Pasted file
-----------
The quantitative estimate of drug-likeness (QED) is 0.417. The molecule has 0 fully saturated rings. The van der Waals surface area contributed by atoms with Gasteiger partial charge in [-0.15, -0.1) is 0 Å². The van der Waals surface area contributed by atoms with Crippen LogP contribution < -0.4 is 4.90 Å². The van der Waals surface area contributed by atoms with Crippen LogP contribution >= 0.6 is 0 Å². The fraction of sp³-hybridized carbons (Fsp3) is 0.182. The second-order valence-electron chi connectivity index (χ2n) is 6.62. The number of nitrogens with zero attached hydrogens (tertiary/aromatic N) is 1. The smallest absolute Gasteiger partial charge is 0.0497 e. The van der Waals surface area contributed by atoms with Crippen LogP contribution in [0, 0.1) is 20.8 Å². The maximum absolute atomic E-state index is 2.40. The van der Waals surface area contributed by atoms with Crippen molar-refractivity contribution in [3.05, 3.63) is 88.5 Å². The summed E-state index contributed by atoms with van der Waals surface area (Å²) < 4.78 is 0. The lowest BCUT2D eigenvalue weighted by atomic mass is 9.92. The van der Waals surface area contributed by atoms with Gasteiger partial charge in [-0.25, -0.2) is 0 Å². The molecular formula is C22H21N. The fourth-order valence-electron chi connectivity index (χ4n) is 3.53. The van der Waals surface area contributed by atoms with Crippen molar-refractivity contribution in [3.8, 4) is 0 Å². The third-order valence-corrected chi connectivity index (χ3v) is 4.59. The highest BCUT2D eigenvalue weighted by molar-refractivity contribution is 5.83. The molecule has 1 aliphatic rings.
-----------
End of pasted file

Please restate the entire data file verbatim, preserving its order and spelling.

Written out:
The quantitative estimate of drug-likeness (QED) is 0.417. The molecule has 0 fully saturated rings. The van der Waals surface area contributed by atoms with Gasteiger partial charge in [-0.15, -0.1) is 0 Å². The van der Waals surface area contributed by atoms with Crippen LogP contribution < -0.4 is 4.90 Å². The van der Waals surface area contributed by atoms with Crippen LogP contribution >= 0.6 is 0 Å². The fraction of sp³-hybridized carbons (Fsp3) is 0.182. The second-order valence-electron chi connectivity index (χ2n) is 6.62. The number of nitrogens with zero attached hydrogens (tertiary/aromatic N) is 1. The smallest absolute Gasteiger partial charge is 0.0497 e. The van der Waals surface area contributed by atoms with Crippen LogP contribution in [0, 0.1) is 20.8 Å². The maximum absolute atomic E-state index is 2.40. The van der Waals surface area contributed by atoms with Crippen molar-refractivity contribution in [3.05, 3.63) is 88.5 Å². The summed E-state index contributed by atoms with van der Waals surface area (Å²) < 4.78 is 0. The lowest BCUT2D eigenvalue weighted by atomic mass is 9.92. The van der Waals surface area contributed by atoms with Gasteiger partial charge in [-0.25, -0.2) is 0 Å². The molecular formula is C22H21N. The fourth-order valence-electron chi connectivity index (χ4n) is 3.53. The van der Waals surface area contributed by atoms with Crippen molar-refractivity contribution in [3.8, 4) is 0 Å². The third-order valence-corrected chi connectivity index (χ3v) is 4.59. The highest BCUT2D eigenvalue weighted by molar-refractivity contribution is 5.83. The molecule has 1 aliphatic rings.